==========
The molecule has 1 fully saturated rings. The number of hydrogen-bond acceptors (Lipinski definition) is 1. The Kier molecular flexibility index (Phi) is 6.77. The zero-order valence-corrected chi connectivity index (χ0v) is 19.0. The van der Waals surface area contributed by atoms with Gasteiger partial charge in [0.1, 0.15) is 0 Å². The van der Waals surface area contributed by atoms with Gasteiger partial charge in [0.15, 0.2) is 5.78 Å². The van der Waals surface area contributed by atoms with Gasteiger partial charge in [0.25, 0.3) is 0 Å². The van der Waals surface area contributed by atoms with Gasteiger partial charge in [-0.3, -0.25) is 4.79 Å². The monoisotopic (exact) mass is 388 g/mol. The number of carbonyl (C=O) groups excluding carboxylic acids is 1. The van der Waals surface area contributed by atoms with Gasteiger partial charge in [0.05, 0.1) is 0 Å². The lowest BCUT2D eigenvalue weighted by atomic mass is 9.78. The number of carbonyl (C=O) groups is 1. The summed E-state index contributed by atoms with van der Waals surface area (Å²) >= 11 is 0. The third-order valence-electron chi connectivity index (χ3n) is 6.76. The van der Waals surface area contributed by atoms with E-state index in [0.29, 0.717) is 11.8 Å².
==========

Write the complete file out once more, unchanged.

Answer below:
The molecule has 1 fully saturated rings. The number of hydrogen-bond acceptors (Lipinski definition) is 1. The Kier molecular flexibility index (Phi) is 6.77. The zero-order valence-corrected chi connectivity index (χ0v) is 19.0. The van der Waals surface area contributed by atoms with Gasteiger partial charge in [0.1, 0.15) is 0 Å². The van der Waals surface area contributed by atoms with Gasteiger partial charge in [0.15, 0.2) is 5.78 Å². The van der Waals surface area contributed by atoms with Gasteiger partial charge in [0.25, 0.3) is 0 Å². The van der Waals surface area contributed by atoms with Gasteiger partial charge in [-0.3, -0.25) is 4.79 Å². The monoisotopic (exact) mass is 388 g/mol. The number of carbonyl (C=O) groups excluding carboxylic acids is 1. The van der Waals surface area contributed by atoms with Gasteiger partial charge in [0.05, 0.1) is 0 Å². The lowest BCUT2D eigenvalue weighted by atomic mass is 9.78. The number of carbonyl (C=O) groups is 1. The summed E-state index contributed by atoms with van der Waals surface area (Å²) >= 11 is 0. The third-order valence-electron chi connectivity index (χ3n) is 6.76. The van der Waals surface area contributed by atoms with E-state index in [0.29, 0.717) is 11.8 Å².